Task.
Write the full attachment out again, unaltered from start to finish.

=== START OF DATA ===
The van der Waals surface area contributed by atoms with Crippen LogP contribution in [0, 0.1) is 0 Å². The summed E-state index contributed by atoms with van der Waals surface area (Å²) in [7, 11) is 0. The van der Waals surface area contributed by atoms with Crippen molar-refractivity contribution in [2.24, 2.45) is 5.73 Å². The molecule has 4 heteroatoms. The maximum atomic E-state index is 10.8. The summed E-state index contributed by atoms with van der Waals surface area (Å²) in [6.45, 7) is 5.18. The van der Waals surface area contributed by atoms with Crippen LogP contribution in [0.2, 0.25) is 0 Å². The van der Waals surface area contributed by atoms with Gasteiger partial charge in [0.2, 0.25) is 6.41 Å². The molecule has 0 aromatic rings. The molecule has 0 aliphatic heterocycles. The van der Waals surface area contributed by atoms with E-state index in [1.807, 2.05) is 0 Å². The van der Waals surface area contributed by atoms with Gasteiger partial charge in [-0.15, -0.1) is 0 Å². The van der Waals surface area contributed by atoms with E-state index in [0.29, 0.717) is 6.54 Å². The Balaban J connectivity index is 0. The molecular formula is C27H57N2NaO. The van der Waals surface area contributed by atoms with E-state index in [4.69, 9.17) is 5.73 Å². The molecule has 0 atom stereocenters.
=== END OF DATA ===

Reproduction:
The van der Waals surface area contributed by atoms with Crippen LogP contribution in [0, 0.1) is 0 Å². The summed E-state index contributed by atoms with van der Waals surface area (Å²) in [7, 11) is 0. The van der Waals surface area contributed by atoms with Crippen molar-refractivity contribution in [2.24, 2.45) is 5.73 Å². The molecule has 4 heteroatoms. The maximum atomic E-state index is 10.8. The summed E-state index contributed by atoms with van der Waals surface area (Å²) in [6.45, 7) is 5.18. The van der Waals surface area contributed by atoms with Crippen LogP contribution in [0.2, 0.25) is 0 Å². The van der Waals surface area contributed by atoms with Gasteiger partial charge in [0.2, 0.25) is 6.41 Å². The molecule has 0 aromatic rings. The molecule has 0 aliphatic heterocycles. The van der Waals surface area contributed by atoms with E-state index in [1.807, 2.05) is 0 Å². The van der Waals surface area contributed by atoms with Gasteiger partial charge in [-0.15, -0.1) is 0 Å². The van der Waals surface area contributed by atoms with E-state index in [0.29, 0.717) is 6.54 Å². The Balaban J connectivity index is 0. The molecular formula is C27H57N2NaO. The van der Waals surface area contributed by atoms with E-state index in [4.69, 9.17) is 5.73 Å². The molecule has 0 atom stereocenters.